10 Takeaways on Inclusivity in Arts and Culture in Akron
One step at a time.
For the past several years at GAR, we’ve been working to incorporate equity in everything we do. We examined and re-examined our understanding of how racial injustice and systemic racism can show up in nonprofit work. We know that tackling issues of this multitude and magnitude must remain an ongoing effort. It’s a journey for every individual and organization.
We know, too, that we don’t have all the answers. But we’ve got our laces tied and double knotted for the road ahead.
Put it into practice.
In November 2020, we created a Community Voice Committee to deepen our understanding of how GAR’s work “lands” in Akron’s Black community. In philanthropy, we know that blind spots develop if we do not intentionally create a feedback loop.
In establishing this committee, we hoped not only to better understand the Black community’s needs but also to get perspective on where our grantmaking is and is not meeting needs. We also saw this as an opportunity to understand what some unintended consequences of our work or the work of our grantees might be and how we can mitigate those consequences. We hoped to diversify the perspective that informs our strategy and grantmaking decisions.
We wanted to do more than learn about DEI strategies and obstacles. We wanted to know what it means to be diverse, equitable, and inclusive as an arts funder, so we could put it into practice and share how other organizations can run with these findings, too.
We convened. We engaged. We listened.
Over the last two years, we have invited the Community Voice Committee to engage in dialogue around each of GAR’s strategy areas. We worked to create conditions for free-flowing conversation, sharing a bit about GAR’s approach, but mostly listening to their input, feedback, and life experiences related to the strategy area in question.
Here are 10 takeaways on inclusivity in arts and culture:
Take action. Many arts and culture organizations voice a commitment to communities of color, but the best ones are taking action to live out their commitment.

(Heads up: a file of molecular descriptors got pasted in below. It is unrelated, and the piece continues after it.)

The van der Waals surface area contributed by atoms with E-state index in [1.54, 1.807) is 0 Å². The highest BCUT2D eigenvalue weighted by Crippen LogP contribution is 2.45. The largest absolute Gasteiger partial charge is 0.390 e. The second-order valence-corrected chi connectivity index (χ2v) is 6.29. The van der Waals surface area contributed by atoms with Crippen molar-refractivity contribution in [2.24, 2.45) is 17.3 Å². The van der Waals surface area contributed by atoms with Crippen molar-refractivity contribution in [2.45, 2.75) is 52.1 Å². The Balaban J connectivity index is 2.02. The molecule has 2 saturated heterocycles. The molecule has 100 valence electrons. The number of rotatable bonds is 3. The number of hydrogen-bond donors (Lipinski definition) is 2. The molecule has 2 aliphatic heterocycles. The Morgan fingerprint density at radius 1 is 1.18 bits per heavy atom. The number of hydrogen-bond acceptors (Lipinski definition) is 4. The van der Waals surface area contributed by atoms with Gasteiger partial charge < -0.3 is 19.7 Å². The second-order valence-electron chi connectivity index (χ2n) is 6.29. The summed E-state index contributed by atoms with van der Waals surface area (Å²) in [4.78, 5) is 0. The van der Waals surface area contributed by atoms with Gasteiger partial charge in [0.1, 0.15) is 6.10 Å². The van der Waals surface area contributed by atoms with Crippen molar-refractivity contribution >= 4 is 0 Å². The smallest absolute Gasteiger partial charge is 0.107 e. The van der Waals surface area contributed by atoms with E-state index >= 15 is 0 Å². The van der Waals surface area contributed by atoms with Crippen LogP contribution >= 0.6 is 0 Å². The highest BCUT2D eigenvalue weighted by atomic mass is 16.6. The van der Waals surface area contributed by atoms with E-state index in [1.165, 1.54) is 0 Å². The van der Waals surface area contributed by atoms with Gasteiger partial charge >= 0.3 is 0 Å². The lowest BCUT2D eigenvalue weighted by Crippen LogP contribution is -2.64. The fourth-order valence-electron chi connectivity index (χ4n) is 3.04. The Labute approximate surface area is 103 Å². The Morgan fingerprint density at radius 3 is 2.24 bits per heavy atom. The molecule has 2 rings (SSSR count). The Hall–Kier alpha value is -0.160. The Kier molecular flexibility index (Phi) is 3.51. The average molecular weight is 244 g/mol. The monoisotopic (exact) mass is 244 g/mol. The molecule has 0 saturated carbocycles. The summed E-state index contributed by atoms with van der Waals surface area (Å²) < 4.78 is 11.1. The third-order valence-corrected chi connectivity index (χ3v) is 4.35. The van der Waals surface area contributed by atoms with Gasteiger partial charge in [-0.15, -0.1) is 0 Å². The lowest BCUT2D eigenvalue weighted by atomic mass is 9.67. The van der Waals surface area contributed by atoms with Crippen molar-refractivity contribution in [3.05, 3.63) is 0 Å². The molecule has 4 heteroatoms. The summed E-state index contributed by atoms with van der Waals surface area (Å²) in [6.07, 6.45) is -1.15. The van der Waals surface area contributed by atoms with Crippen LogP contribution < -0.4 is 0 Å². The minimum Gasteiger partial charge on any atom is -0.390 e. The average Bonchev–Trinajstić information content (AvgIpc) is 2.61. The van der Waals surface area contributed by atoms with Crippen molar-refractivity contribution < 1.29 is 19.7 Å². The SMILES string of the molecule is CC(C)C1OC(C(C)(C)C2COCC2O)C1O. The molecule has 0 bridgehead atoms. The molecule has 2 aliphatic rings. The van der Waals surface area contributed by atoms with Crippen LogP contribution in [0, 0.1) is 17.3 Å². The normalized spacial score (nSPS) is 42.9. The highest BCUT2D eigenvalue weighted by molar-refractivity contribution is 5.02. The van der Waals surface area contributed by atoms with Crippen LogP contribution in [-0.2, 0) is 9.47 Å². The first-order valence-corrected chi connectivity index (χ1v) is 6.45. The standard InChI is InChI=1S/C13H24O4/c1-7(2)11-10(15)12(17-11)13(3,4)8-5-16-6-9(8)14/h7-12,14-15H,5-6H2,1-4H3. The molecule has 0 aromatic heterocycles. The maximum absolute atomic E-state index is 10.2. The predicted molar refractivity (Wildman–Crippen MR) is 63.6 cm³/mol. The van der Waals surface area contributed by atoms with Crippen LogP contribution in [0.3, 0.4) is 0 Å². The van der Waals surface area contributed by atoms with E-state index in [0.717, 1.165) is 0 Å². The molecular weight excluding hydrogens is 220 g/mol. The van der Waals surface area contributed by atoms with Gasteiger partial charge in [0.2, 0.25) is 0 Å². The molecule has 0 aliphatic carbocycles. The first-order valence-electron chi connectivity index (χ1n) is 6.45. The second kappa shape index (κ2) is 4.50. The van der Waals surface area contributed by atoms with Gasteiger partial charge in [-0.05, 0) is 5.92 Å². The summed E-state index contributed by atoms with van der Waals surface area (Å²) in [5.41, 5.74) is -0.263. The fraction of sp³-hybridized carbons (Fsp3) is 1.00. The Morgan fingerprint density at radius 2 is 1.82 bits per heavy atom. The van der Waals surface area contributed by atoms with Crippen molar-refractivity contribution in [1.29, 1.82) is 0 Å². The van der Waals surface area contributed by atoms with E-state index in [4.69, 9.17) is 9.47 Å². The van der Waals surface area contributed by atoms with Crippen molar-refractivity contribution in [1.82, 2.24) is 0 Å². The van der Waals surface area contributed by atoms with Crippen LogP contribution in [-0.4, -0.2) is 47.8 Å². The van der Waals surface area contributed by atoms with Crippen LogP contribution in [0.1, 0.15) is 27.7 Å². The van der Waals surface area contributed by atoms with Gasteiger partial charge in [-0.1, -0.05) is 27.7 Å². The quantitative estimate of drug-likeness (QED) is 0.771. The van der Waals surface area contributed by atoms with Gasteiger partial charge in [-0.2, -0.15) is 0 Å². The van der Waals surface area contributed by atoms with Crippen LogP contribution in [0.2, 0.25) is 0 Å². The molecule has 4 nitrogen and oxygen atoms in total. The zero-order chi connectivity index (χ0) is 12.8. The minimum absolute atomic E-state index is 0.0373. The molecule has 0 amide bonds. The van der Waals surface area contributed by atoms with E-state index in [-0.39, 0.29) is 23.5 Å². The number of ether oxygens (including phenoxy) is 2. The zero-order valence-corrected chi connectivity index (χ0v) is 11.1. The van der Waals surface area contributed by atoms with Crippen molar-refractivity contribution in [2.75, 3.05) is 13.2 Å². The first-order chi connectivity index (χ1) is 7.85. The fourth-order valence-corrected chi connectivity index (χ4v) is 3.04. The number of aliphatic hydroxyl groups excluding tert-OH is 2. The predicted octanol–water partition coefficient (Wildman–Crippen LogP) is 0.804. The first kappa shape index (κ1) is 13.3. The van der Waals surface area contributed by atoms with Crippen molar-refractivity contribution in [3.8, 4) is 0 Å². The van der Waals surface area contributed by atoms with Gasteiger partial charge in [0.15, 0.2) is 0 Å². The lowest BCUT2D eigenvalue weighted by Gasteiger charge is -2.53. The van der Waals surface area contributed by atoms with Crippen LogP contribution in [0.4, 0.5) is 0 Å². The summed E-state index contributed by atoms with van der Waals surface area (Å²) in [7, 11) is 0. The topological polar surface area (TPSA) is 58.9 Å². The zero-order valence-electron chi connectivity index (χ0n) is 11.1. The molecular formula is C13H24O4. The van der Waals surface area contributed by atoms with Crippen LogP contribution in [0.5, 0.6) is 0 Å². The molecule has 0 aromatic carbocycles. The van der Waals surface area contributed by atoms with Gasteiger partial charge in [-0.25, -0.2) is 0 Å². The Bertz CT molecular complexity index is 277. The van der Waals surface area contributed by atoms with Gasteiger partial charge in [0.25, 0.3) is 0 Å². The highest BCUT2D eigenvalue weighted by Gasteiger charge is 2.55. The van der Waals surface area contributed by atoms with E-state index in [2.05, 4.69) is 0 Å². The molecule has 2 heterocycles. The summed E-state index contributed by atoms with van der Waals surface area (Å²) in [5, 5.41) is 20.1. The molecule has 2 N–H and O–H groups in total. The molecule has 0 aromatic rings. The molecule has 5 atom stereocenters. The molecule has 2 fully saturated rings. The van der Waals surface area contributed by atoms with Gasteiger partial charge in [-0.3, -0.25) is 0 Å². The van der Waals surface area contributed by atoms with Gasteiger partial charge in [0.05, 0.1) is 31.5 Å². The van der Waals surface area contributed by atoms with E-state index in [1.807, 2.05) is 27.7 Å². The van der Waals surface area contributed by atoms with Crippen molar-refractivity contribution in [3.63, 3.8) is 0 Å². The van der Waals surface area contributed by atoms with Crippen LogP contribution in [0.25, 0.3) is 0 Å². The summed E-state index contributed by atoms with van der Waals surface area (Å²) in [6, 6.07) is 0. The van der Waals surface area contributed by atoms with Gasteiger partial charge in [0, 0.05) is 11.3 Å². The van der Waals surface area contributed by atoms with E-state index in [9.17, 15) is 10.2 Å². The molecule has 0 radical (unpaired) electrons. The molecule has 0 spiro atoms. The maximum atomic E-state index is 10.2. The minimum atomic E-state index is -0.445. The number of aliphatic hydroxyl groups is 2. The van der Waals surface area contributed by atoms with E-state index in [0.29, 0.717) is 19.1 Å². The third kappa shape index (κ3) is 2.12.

Remove barriers. Bring arts, festivals, and activities to Akron neighborhoods. Doing so removes transportation barriers and builds a relationship with people where they live and are most comfortable rather than asking them to come to a different, potentially intimidating environment. Bringing art to neighborhoods communicates that those neighborhoods and their residents deserve great arts experiences.
Be welcoming. The way a Black or Brown person is welcomed to an event or space is a “make or break” part of the experience. One rude usher or volunteer can ruin the experience permanently.
Represent. Representation matters! Seeing Black artists and the work of Black artists is powerful. It can be uncomfortable being the only person of color in a space.
Be intentional. Arts and culture events that are intentional about representation – in the featured artists, vendors, and workers – are the most appealing. But more, events that have Black and Brown residents at the decision-making table during development naturally create inclusive programming.
Outreach. The most effective outreach strategies will bring in a critical mass of people of color, thereby creating a more engaging, comfortable experience.
Create space. There aren’t many neighborhood music venues other than bars; we can create more opportunities for shared arts experiences in neighborhoods using creative placemaking.
Build relationships. Develop authentic conversations and build relationships with the Black community instead of making assumptions about what the Black community wants.
Engage. Invite Black people to engage through trusted messengers, such as fraternities, sororities, and community organizations. Use a mix of communication tools.
Be an advocate. Supporting Black arts organizations also sends a powerful message – that this art is worthy of support.